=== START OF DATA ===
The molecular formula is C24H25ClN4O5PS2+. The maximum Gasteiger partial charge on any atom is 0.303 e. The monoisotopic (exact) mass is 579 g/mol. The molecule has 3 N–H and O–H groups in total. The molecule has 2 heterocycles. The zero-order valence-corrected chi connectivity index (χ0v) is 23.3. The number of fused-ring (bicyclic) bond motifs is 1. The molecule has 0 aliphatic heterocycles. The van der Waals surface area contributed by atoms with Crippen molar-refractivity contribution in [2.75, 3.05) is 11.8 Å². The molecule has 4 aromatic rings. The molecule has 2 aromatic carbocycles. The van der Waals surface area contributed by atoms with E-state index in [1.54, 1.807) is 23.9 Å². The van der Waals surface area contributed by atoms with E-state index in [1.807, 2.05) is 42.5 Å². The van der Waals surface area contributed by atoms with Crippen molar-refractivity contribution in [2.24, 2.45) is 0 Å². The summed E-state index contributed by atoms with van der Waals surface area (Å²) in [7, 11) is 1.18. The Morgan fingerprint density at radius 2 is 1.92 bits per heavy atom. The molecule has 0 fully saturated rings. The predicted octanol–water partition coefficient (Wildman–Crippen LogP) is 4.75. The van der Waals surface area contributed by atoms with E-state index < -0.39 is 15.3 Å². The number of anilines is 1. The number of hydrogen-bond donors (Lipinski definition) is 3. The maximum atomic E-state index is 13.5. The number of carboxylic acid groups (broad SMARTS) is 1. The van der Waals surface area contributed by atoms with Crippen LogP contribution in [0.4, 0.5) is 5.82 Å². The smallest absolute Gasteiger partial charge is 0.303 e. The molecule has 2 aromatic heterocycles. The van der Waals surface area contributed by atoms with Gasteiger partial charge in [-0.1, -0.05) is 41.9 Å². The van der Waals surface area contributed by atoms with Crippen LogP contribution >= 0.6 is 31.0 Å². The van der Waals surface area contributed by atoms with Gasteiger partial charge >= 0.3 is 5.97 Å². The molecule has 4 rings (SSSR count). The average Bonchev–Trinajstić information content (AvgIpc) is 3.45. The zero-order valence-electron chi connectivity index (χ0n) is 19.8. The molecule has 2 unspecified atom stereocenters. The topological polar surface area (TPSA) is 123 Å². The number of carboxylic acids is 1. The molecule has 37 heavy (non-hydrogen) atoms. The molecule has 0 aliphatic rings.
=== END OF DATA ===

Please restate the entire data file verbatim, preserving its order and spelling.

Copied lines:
The molecular formula is C24H25ClN4O5PS2+. The maximum Gasteiger partial charge on any atom is 0.303 e. The monoisotopic (exact) mass is 579 g/mol. The molecule has 3 N–H and O–H groups in total. The molecule has 2 heterocycles. The zero-order valence-corrected chi connectivity index (χ0v) is 23.3. The number of fused-ring (bicyclic) bond motifs is 1. The molecule has 0 aliphatic heterocycles. The van der Waals surface area contributed by atoms with Crippen molar-refractivity contribution in [2.75, 3.05) is 11.8 Å². The molecule has 4 aromatic rings. The molecule has 2 aromatic carbocycles. The van der Waals surface area contributed by atoms with E-state index in [1.54, 1.807) is 23.9 Å². The van der Waals surface area contributed by atoms with E-state index in [1.807, 2.05) is 42.5 Å². The van der Waals surface area contributed by atoms with Crippen molar-refractivity contribution in [2.24, 2.45) is 0 Å². The summed E-state index contributed by atoms with van der Waals surface area (Å²) in [7, 11) is 1.18. The Morgan fingerprint density at radius 2 is 1.92 bits per heavy atom. The molecule has 0 fully saturated rings. The predicted octanol–water partition coefficient (Wildman–Crippen LogP) is 4.75. The van der Waals surface area contributed by atoms with E-state index < -0.39 is 15.3 Å². The number of anilines is 1. The number of hydrogen-bond donors (Lipinski definition) is 3. The maximum atomic E-state index is 13.5. The number of carboxylic acid groups (broad SMARTS) is 1. The van der Waals surface area contributed by atoms with Crippen LogP contribution in [0.4, 0.5) is 5.82 Å². The smallest absolute Gasteiger partial charge is 0.303 e. The molecule has 2 aromatic heterocycles. The van der Waals surface area contributed by atoms with Gasteiger partial charge in [-0.1, -0.05) is 41.9 Å². The van der Waals surface area contributed by atoms with Crippen LogP contribution >= 0.6 is 31.0 Å². The van der Waals surface area contributed by atoms with Gasteiger partial charge >= 0.3 is 5.97 Å². The molecule has 4 rings (SSSR count). The average Bonchev–Trinajstić information content (AvgIpc) is 3.45. The zero-order valence-electron chi connectivity index (χ0n) is 19.8. The molecule has 2 unspecified atom stereocenters. The topological polar surface area (TPSA) is 123 Å². The number of carboxylic acids is 1. The molecule has 37 heavy (non-hydrogen) atoms. The molecule has 0 aliphatic rings.